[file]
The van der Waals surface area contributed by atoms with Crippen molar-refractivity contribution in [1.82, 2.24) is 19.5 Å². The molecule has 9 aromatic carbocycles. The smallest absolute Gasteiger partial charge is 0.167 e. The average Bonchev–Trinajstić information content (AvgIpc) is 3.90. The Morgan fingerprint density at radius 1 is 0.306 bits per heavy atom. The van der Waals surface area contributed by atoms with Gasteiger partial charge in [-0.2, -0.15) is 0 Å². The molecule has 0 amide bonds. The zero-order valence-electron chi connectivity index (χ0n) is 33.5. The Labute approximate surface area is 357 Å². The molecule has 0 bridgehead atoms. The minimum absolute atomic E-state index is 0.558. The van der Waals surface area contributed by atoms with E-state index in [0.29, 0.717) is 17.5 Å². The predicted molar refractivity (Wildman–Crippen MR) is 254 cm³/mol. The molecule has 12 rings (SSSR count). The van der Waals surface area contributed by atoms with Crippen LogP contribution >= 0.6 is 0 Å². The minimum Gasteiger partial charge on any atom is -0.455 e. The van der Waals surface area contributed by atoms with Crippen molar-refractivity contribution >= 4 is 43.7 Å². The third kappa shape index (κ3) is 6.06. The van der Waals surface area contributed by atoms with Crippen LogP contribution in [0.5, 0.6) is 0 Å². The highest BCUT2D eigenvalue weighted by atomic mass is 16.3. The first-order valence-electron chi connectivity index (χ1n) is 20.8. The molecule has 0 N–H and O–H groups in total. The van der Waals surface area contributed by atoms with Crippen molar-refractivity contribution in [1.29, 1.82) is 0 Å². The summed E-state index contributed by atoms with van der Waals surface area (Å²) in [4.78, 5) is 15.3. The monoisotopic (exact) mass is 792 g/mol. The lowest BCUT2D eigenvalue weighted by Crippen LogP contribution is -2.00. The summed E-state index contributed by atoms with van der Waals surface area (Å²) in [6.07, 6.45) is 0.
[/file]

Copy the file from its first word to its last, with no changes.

The van der Waals surface area contributed by atoms with Crippen molar-refractivity contribution in [1.82, 2.24) is 19.5 Å². The molecule has 9 aromatic carbocycles. The smallest absolute Gasteiger partial charge is 0.167 e. The average Bonchev–Trinajstić information content (AvgIpc) is 3.90. The Morgan fingerprint density at radius 1 is 0.306 bits per heavy atom. The van der Waals surface area contributed by atoms with Gasteiger partial charge in [-0.2, -0.15) is 0 Å². The molecule has 0 amide bonds. The zero-order valence-electron chi connectivity index (χ0n) is 33.5. The Labute approximate surface area is 357 Å². The molecule has 0 bridgehead atoms. The minimum absolute atomic E-state index is 0.558. The van der Waals surface area contributed by atoms with E-state index in [0.29, 0.717) is 17.5 Å². The predicted molar refractivity (Wildman–Crippen MR) is 254 cm³/mol. The molecule has 12 rings (SSSR count). The van der Waals surface area contributed by atoms with Crippen LogP contribution >= 0.6 is 0 Å². The minimum Gasteiger partial charge on any atom is -0.455 e. The van der Waals surface area contributed by atoms with Crippen molar-refractivity contribution >= 4 is 43.7 Å². The third kappa shape index (κ3) is 6.06. The van der Waals surface area contributed by atoms with Crippen LogP contribution in [0.5, 0.6) is 0 Å². The highest BCUT2D eigenvalue weighted by atomic mass is 16.3. The first-order valence-electron chi connectivity index (χ1n) is 20.8. The molecule has 0 N–H and O–H groups in total. The van der Waals surface area contributed by atoms with Crippen molar-refractivity contribution in [1.29, 1.82) is 0 Å². The summed E-state index contributed by atoms with van der Waals surface area (Å²) in [4.78, 5) is 15.3. The monoisotopic (exact) mass is 792 g/mol. The lowest BCUT2D eigenvalue weighted by Crippen LogP contribution is -2.00. The summed E-state index contributed by atoms with van der Waals surface area (Å²) in [6.07, 6.45) is 0.